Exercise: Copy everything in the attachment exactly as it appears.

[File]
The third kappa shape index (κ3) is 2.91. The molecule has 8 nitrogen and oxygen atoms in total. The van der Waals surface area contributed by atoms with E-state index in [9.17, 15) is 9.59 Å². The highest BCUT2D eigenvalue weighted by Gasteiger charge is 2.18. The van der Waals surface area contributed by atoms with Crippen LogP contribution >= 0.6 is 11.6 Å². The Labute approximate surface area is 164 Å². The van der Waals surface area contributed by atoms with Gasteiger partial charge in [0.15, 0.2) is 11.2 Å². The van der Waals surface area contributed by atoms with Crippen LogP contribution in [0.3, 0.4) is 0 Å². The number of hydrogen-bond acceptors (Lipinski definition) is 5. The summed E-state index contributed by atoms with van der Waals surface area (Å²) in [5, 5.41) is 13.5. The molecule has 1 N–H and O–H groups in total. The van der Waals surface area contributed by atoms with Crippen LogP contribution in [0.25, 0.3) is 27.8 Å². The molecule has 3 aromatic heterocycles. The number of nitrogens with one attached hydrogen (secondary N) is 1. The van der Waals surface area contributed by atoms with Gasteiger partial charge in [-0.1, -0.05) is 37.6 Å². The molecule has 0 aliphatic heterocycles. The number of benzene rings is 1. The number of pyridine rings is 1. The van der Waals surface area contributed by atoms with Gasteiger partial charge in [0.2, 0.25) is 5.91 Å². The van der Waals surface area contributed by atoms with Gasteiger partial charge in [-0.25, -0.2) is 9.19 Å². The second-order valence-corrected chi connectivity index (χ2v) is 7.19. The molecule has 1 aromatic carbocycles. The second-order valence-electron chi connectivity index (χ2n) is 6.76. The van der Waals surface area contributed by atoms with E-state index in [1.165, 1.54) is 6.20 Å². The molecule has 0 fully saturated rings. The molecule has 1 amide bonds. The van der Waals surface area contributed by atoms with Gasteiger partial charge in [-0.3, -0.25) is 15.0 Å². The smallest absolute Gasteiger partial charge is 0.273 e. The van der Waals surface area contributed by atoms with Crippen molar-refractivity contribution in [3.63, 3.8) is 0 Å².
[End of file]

The third kappa shape index (κ3) is 2.91. The molecule has 8 nitrogen and oxygen atoms in total. The van der Waals surface area contributed by atoms with E-state index in [9.17, 15) is 9.59 Å². The highest BCUT2D eigenvalue weighted by Gasteiger charge is 2.18. The van der Waals surface area contributed by atoms with Crippen LogP contribution >= 0.6 is 11.6 Å². The Labute approximate surface area is 164 Å². The van der Waals surface area contributed by atoms with Gasteiger partial charge in [0.15, 0.2) is 11.2 Å². The van der Waals surface area contributed by atoms with Crippen LogP contribution in [0.3, 0.4) is 0 Å². The number of hydrogen-bond acceptors (Lipinski definition) is 5. The summed E-state index contributed by atoms with van der Waals surface area (Å²) in [5, 5.41) is 13.5. The molecule has 1 N–H and O–H groups in total. The van der Waals surface area contributed by atoms with Crippen LogP contribution in [0.25, 0.3) is 27.8 Å². The molecule has 3 aromatic heterocycles. The number of nitrogens with one attached hydrogen (secondary N) is 1. The van der Waals surface area contributed by atoms with Gasteiger partial charge in [-0.1, -0.05) is 37.6 Å². The molecule has 0 aliphatic heterocycles. The number of benzene rings is 1. The number of pyridine rings is 1. The van der Waals surface area contributed by atoms with Gasteiger partial charge in [0.2, 0.25) is 5.91 Å². The van der Waals surface area contributed by atoms with Gasteiger partial charge in [-0.25, -0.2) is 9.19 Å². The second-order valence-corrected chi connectivity index (χ2v) is 7.19. The molecule has 1 aromatic carbocycles. The second-order valence-electron chi connectivity index (χ2n) is 6.76. The van der Waals surface area contributed by atoms with E-state index in [1.165, 1.54) is 6.20 Å². The molecule has 0 fully saturated rings. The molecule has 1 amide bonds. The van der Waals surface area contributed by atoms with Gasteiger partial charge in [-0.3, -0.25) is 15.0 Å². The smallest absolute Gasteiger partial charge is 0.273 e. The van der Waals surface area contributed by atoms with Crippen molar-refractivity contribution in [3.63, 3.8) is 0 Å².